During the many difficult times that Nonhlanhla and her children have faced, they have relied on the kindness of neighbors and community members to get by. As her children grew older, Nonhlanhla wanted to find a way to repay the community for the kindness they had offered her family. With other women from the community, she aimed to start an early childhood development program for young children in the area, which lacked quality facilities to provide educational and developmental support for young children. In this community, affected by both the long-term effects of racial segregation and unequal development and by one of the highest rates of HIV in the world, education remains the key to breaking intergenerational cycles of poverty. However, because of the Apartheid government’s system of separate education, many adults in the area lack basic education and the local schools are some of the worst performing in the world. South Africa’s schooling system ranked 130th out of 139 countries in the World Economic Forum’s global competitiveness report. To address these challenges, Nonhlanhla envisioned a center of learning that would ensure that all children could get a chance “to learn in life and continue to strive for success.” However, she and her fellow community members lacked the funds, the knowledge, and the connections to get the project off the ground.
In 2009, Nonhlanhla met Lindsey, Thembanathi’s founder, who was living in Mtubatuba conducting research for a PhD in Public Health and Anthropology. She offered to help tutor Lindsey in isiZulu, and welcomed her into her home. During these visits, she shared with Lindsey her dream of establishing an early childhood education program. Both felt very fortunate to have connected, given their shared passion for education for children in the area. Several years before, Lindsey had founded Thembanathi in order to support to community-based programs focused on early childhood care and education services and other forms of assistance for children and families affected by HIV and poverty in this region. Moved by Nonhlanhla’s enthusiasm and commitment, Lindsey encouraged her to take her vision forward, and committed to help raise the needed funds.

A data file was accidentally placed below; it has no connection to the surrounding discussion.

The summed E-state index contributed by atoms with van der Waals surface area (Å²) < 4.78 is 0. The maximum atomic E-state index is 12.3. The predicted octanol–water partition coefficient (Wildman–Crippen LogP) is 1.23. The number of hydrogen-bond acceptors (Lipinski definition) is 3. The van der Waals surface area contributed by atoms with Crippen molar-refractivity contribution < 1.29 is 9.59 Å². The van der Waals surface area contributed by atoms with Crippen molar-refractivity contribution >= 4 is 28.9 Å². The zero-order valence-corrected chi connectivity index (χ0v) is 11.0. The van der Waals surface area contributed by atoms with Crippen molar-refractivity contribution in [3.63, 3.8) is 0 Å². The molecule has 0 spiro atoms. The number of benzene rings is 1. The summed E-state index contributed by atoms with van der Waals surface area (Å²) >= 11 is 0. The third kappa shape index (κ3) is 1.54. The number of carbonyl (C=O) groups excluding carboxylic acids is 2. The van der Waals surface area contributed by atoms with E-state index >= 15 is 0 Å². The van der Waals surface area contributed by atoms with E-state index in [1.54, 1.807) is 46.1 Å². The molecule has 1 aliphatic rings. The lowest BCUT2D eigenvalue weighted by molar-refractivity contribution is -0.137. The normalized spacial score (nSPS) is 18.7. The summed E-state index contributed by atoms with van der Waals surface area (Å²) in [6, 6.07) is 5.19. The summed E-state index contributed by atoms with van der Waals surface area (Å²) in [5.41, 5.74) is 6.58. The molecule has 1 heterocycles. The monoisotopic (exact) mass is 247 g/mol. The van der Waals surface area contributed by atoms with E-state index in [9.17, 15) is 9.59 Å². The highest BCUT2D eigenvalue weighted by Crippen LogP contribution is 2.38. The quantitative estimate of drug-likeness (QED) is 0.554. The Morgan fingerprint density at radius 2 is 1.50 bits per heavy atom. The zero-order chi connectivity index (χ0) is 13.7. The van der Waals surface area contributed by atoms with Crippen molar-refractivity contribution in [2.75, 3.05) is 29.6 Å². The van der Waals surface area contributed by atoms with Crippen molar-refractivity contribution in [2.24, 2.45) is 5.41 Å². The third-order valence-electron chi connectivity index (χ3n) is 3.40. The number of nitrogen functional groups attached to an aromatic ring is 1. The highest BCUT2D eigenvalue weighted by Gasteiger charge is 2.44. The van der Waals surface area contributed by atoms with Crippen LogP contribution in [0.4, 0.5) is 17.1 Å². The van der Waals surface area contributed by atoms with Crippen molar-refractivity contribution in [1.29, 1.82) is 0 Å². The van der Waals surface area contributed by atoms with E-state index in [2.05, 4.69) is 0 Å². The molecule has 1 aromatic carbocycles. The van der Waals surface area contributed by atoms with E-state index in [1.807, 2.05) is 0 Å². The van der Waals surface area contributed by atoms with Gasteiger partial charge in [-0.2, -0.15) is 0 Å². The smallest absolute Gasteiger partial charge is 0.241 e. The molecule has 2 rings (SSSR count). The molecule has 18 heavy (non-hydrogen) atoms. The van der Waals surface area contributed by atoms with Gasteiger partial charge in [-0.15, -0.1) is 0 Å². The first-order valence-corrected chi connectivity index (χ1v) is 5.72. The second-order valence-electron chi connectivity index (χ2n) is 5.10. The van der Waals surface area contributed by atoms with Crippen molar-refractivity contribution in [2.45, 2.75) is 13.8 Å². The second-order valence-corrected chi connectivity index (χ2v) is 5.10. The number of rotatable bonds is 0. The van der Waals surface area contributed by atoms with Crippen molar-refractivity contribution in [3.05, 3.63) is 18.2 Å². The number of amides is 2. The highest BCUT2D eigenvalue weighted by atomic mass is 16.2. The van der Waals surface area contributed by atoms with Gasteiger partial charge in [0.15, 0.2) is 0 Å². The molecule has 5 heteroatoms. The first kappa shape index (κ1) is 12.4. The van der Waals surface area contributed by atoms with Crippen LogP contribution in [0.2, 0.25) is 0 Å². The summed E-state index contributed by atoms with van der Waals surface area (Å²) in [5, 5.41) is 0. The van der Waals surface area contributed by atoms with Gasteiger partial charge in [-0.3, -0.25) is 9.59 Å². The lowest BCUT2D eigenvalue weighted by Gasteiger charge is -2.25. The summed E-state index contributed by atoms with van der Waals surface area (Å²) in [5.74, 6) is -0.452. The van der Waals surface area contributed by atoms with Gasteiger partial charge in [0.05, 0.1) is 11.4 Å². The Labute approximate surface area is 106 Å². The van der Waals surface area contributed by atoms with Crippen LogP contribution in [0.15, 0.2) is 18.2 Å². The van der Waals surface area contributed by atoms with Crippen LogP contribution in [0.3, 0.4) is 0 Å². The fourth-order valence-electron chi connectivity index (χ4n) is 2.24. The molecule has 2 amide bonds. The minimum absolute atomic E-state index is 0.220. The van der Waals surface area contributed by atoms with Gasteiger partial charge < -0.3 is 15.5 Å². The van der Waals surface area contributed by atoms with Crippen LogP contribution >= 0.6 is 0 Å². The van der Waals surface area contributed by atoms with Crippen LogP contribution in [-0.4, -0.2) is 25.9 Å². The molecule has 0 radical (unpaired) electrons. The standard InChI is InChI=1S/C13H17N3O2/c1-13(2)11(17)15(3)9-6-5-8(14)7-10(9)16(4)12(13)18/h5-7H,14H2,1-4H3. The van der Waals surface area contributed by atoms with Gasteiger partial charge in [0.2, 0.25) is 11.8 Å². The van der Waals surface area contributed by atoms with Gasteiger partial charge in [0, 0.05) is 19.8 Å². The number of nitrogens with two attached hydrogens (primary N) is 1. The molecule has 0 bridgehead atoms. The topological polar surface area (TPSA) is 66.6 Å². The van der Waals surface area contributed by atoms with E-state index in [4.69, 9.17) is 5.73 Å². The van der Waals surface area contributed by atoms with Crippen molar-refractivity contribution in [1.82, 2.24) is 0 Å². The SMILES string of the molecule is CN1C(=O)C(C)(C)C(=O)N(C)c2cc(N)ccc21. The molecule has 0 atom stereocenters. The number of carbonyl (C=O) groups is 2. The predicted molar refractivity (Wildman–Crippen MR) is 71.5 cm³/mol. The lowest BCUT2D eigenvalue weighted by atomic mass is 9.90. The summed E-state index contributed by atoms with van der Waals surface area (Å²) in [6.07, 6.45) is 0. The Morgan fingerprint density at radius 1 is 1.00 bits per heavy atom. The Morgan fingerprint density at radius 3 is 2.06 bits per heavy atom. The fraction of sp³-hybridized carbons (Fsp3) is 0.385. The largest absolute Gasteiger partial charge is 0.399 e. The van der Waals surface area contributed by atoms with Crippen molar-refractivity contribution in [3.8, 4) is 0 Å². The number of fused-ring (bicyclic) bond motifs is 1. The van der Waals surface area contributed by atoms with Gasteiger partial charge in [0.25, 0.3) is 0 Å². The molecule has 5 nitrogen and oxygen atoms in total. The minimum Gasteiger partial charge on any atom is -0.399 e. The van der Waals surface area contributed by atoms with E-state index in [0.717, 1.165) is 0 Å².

In January 2012, with support from Thembanathi and the involvement of a local community committee, the Siyabonga Early Childhood Development Centre was started in a small building on Nonhlanhla’s property. Although the building was only 400 square feet and she had hoped to have a maximum of 20 children, enrollment quickly grew to 37 children, as there were so many children in the area in need. This year, with the support of our generous donors in the United States and elsewhere and the involvement of the local community, Nonhlanhla’s vision was realized with the completion of a beautiful new building with space for 60 children and room for additional programs as well.
Nonhlanhla believes the center has had a great impact on the community, “raising hopes for a brighter future for all.” Now, parents have a place to bring their children each day where they know they will be well taken care of, while they support their families or look for employment. And, even more importantly, the children have a place to grow, play and learn, setting them on a path of life-long learning. Nonhalanhla, the other Siyabonga staff, and the local volunteers are all excited to continue to grow their vision, and to help even more young people and families in need. They deeply appreciate the help you’ve given them thus far, and hope you’ll continue to be a part of the Siyabonga family and to inspire possibility and hope for young people in need through your ongoing support.
Nonhlanhla and her children
Nonhlanhla's four children at the center opening
Celebrating the opening of the new centre
Singing itsy bitsy spider with new students